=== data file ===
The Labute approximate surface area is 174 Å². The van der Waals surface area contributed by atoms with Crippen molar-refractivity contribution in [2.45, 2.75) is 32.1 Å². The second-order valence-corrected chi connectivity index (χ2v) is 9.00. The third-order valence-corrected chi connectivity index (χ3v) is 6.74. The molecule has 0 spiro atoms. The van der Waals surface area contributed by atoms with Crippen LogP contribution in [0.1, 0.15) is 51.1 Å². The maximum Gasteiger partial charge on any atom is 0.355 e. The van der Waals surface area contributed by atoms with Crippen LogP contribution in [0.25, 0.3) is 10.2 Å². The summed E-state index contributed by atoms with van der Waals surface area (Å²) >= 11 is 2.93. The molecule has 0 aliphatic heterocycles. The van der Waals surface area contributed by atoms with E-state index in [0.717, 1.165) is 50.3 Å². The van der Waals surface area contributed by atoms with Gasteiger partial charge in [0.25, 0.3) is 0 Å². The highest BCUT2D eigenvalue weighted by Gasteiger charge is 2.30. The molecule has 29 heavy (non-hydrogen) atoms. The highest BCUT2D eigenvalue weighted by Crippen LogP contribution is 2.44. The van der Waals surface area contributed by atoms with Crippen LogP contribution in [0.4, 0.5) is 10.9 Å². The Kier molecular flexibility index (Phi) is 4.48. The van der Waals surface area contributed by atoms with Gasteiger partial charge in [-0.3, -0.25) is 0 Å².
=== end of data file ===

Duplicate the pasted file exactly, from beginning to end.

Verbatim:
The Labute approximate surface area is 174 Å². The van der Waals surface area contributed by atoms with Crippen molar-refractivity contribution in [2.45, 2.75) is 32.1 Å². The second-order valence-corrected chi connectivity index (χ2v) is 9.00. The third-order valence-corrected chi connectivity index (χ3v) is 6.74. The molecule has 0 spiro atoms. The van der Waals surface area contributed by atoms with Crippen LogP contribution in [0.1, 0.15) is 51.1 Å². The maximum Gasteiger partial charge on any atom is 0.355 e. The van der Waals surface area contributed by atoms with Crippen LogP contribution in [0.25, 0.3) is 10.2 Å². The summed E-state index contributed by atoms with van der Waals surface area (Å²) >= 11 is 2.93. The molecule has 0 aliphatic heterocycles. The van der Waals surface area contributed by atoms with E-state index in [0.717, 1.165) is 50.3 Å². The van der Waals surface area contributed by atoms with Gasteiger partial charge in [0.25, 0.3) is 0 Å². The highest BCUT2D eigenvalue weighted by Gasteiger charge is 2.30. The molecule has 29 heavy (non-hydrogen) atoms. The highest BCUT2D eigenvalue weighted by Crippen LogP contribution is 2.44. The van der Waals surface area contributed by atoms with Crippen LogP contribution in [0.4, 0.5) is 10.9 Å². The Kier molecular flexibility index (Phi) is 4.48. The van der Waals surface area contributed by atoms with Gasteiger partial charge in [-0.3, -0.25) is 0 Å².